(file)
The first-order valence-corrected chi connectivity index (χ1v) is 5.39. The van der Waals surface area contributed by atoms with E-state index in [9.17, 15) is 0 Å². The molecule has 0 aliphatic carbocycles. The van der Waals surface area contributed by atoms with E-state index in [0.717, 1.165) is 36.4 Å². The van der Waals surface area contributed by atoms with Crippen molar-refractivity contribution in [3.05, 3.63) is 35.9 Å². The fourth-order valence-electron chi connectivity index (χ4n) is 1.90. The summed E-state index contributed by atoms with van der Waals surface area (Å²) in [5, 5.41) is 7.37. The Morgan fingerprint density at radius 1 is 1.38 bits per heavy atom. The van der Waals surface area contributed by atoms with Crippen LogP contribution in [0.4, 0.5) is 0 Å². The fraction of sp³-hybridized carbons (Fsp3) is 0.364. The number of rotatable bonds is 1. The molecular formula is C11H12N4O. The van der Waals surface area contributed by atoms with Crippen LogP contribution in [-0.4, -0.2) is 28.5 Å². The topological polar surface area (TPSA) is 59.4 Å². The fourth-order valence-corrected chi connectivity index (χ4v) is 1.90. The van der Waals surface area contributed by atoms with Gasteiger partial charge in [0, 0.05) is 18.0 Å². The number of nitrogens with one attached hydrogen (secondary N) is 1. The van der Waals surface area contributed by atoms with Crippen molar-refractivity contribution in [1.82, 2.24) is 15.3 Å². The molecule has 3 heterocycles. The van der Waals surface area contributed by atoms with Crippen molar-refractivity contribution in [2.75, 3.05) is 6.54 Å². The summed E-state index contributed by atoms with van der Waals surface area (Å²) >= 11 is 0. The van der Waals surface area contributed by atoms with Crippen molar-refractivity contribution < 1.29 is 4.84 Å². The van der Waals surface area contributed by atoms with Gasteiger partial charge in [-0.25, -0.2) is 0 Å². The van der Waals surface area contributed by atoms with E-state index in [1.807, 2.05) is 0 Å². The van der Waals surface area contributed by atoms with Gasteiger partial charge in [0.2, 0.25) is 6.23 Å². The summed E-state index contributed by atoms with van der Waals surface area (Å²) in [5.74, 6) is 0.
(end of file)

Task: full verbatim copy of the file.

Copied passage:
The first-order valence-corrected chi connectivity index (χ1v) is 5.39. The van der Waals surface area contributed by atoms with E-state index in [9.17, 15) is 0 Å². The molecule has 0 aliphatic carbocycles. The van der Waals surface area contributed by atoms with E-state index in [0.717, 1.165) is 36.4 Å². The van der Waals surface area contributed by atoms with Crippen molar-refractivity contribution in [3.05, 3.63) is 35.9 Å². The fourth-order valence-electron chi connectivity index (χ4n) is 1.90. The summed E-state index contributed by atoms with van der Waals surface area (Å²) in [5, 5.41) is 7.37. The Morgan fingerprint density at radius 1 is 1.38 bits per heavy atom. The van der Waals surface area contributed by atoms with Crippen LogP contribution in [0.4, 0.5) is 0 Å². The fraction of sp³-hybridized carbons (Fsp3) is 0.364. The number of rotatable bonds is 1. The molecular formula is C11H12N4O. The van der Waals surface area contributed by atoms with Crippen LogP contribution in [-0.4, -0.2) is 28.5 Å². The topological polar surface area (TPSA) is 59.4 Å². The fourth-order valence-corrected chi connectivity index (χ4v) is 1.90. The van der Waals surface area contributed by atoms with Gasteiger partial charge in [0, 0.05) is 18.0 Å². The number of nitrogens with one attached hydrogen (secondary N) is 1. The van der Waals surface area contributed by atoms with Crippen molar-refractivity contribution in [1.82, 2.24) is 15.3 Å². The molecule has 3 heterocycles. The van der Waals surface area contributed by atoms with Crippen molar-refractivity contribution in [2.75, 3.05) is 6.54 Å². The summed E-state index contributed by atoms with van der Waals surface area (Å²) >= 11 is 0. The van der Waals surface area contributed by atoms with Crippen molar-refractivity contribution < 1.29 is 4.84 Å². The van der Waals surface area contributed by atoms with Gasteiger partial charge in [-0.25, -0.2) is 0 Å². The van der Waals surface area contributed by atoms with E-state index in [1.807, 2.05) is 0 Å². The van der Waals surface area contributed by atoms with Gasteiger partial charge in [0.2, 0.25) is 6.23 Å². The summed E-state index contributed by atoms with van der Waals surface area (Å²) in [5.74, 6) is 0.